In 2012, California became the first state to ban conversion therapy, the discredited practice of attempting to make gay people straight, for minors. Since then, 17 states and the District of Columbia have instituted similar bans, and it looks like they’re working: State bans on conversion therapy have helped 10,000 teenagers avoid the practice, according to a new study from the UCLA Williams Institute.
Conversion therapy has been denounced as ineffective or harmful by the American Medical Association, the American Psychiatric Association, the American Academy of Child Adolescent Psychiatry, the American Academy of Pediatrics, the American Association for Marriage and Family Therapy, the American College of Physicians, and many others.
“The scientific research since the late 1940s has been remarkably consistent that sexual orientation and gender identity are remarkably resistant to efforts to change,” Catherine Lugg, professor at the Graduate School of Education at Rutgers University, told NBC News. “Since the 1970s, no credible medical organization has claimed that one can change — or, by implication, should change — their sexual orientation and/or gender identity."
Nevertheless, it remains legal in 32 states for parents to send their children to conversation therapy centers. According to NBC News, around 16,000 children in those states are expected to undergo conversation therapy before they turn 18.
Despite its lack of acceptance in medical communities, conversion therapy is supported and encouraged by many fundamentalist Christian organizations. However, the movement suffered a major blow in 2012 when Alan Chambers, formerly the head of a ministry that promoted conversion therapy and "freedom from homosexuality through the power of Jesus Christ," announced that he no longer believes conversion therapy works. Chambers apologized, shut down the ministry in question, and announced his support for same-sex marriage.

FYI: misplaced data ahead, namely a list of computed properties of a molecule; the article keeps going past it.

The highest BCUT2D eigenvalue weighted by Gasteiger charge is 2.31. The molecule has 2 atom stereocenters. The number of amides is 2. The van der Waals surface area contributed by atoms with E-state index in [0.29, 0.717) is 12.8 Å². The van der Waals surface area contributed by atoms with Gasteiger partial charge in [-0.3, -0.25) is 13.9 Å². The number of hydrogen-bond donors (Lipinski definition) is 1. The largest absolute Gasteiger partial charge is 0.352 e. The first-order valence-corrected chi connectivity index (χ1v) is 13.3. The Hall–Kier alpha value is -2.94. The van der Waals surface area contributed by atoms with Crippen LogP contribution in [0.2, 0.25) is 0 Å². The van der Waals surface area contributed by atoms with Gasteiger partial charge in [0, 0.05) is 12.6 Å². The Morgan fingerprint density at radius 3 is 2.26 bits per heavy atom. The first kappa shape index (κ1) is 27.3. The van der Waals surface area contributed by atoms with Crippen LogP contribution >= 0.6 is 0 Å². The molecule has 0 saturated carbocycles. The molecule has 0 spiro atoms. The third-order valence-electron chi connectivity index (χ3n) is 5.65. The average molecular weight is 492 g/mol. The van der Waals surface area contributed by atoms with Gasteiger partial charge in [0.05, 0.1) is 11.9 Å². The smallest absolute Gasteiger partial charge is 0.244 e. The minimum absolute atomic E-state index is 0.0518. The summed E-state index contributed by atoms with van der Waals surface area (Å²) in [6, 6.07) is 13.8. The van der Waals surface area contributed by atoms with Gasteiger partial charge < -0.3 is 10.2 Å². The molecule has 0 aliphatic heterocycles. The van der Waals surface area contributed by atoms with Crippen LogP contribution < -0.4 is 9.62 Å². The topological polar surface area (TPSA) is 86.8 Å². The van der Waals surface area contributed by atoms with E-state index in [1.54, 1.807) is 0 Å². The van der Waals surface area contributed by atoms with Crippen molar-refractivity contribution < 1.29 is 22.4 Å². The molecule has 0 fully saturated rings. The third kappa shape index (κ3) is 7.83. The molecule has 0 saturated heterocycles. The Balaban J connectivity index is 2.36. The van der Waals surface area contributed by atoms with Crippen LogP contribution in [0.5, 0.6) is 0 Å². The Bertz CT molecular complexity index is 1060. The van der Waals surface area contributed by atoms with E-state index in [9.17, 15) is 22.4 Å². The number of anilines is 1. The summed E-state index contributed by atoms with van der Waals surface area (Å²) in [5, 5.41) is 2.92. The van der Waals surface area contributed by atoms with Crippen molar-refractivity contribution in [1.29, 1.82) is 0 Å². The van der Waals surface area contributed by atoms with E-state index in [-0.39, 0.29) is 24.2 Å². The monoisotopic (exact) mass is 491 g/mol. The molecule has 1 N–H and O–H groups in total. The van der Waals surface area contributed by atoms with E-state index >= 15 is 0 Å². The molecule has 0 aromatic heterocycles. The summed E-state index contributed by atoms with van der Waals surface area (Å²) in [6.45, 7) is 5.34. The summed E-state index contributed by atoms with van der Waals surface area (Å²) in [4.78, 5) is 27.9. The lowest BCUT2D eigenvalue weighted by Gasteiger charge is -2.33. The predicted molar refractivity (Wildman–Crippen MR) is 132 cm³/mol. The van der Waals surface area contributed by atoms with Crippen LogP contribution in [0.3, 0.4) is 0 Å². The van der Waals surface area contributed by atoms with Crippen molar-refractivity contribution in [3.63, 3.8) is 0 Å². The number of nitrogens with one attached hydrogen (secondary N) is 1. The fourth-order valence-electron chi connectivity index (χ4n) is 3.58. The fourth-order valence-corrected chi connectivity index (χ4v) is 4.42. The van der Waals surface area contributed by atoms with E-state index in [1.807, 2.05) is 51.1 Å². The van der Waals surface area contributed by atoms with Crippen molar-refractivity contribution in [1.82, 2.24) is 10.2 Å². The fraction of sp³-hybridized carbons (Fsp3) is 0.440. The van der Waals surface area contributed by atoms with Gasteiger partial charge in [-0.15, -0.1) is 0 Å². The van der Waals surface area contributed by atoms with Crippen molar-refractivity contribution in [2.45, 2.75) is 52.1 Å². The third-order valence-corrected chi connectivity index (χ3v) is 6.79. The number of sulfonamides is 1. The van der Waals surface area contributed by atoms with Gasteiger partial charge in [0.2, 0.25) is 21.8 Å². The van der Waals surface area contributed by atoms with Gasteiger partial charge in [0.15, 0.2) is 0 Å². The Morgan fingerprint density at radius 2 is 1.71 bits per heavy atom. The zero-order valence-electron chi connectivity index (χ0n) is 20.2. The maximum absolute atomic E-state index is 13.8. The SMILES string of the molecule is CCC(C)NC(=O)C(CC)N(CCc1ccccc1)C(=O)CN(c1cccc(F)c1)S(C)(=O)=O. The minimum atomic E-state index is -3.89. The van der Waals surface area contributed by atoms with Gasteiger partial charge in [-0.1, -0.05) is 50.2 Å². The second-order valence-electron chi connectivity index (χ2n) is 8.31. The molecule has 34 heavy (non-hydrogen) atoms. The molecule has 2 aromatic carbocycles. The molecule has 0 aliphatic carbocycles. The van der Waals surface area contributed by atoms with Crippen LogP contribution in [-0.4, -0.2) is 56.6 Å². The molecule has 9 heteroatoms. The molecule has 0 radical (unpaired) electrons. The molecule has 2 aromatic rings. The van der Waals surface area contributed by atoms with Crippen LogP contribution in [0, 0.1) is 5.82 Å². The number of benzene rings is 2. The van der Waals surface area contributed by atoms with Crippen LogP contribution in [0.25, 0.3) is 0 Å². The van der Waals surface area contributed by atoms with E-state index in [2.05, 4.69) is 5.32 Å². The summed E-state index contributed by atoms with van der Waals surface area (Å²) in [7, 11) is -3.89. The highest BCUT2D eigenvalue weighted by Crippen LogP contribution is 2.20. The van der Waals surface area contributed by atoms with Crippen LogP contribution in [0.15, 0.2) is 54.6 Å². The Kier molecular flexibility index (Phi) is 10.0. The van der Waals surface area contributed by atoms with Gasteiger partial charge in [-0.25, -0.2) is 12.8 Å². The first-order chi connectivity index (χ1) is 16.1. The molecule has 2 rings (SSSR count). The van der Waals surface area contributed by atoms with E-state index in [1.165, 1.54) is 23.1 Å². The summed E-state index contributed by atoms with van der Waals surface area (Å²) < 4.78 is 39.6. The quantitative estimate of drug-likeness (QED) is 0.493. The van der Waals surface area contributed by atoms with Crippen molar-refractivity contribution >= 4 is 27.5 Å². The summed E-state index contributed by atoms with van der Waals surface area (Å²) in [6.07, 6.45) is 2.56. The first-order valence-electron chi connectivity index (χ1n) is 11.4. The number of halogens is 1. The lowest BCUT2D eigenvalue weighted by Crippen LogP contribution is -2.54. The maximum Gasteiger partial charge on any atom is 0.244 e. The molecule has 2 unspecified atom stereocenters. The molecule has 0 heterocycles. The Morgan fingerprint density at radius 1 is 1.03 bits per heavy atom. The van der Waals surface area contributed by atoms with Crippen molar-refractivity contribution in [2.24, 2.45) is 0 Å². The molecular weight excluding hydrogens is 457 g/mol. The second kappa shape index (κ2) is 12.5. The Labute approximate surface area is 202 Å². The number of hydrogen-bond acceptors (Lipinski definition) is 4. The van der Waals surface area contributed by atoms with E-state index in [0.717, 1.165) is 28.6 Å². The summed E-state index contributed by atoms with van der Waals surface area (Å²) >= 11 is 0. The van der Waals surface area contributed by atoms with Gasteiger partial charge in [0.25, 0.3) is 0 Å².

"I am sorry we promoted sexual orientation change efforts and reparative theories about sexual orientation that stigmatized parents," Chambers said at the time. "I am sorry that there were times I didn’t stand up to people publicly ‘on my side’ who called you names like sodomite — or worse."
During the 2016 presidential campaign, Vice President Mike Pence came under fire for a blog post he’d written years earlier that many interpreted as an endorsement of conversion therapy. Pence, who was then a radio host, wrote at the time that no federal money should be "given to organizations that celebrate and encourage the types of behaviors that facilitate the spreading of the HIV virus," and that instead, "resources should be directed toward those institutions which provide assistance to those seeking to change their sexual behavior."
A spokesperson for Pence, who is vociferously anti-gay, denied that this was a reference to conversion therapy, and said that Pence was merely advocating resources for "groups that promoted safe sexual practices."
The decision by various state legislatures to ban conversion therapy may do more than simply save 10,000 teens from undergoing the process. It could also save lives: In a study released earlier in the month by the Trevor Project, 57% of teens who’d undergone conversion therapy said they’d attempted suicide within the last year.
In addition to the 18 states that have banned conversion therapy, an additional 21 states have legislation pending that would do the same, according to NBC News.
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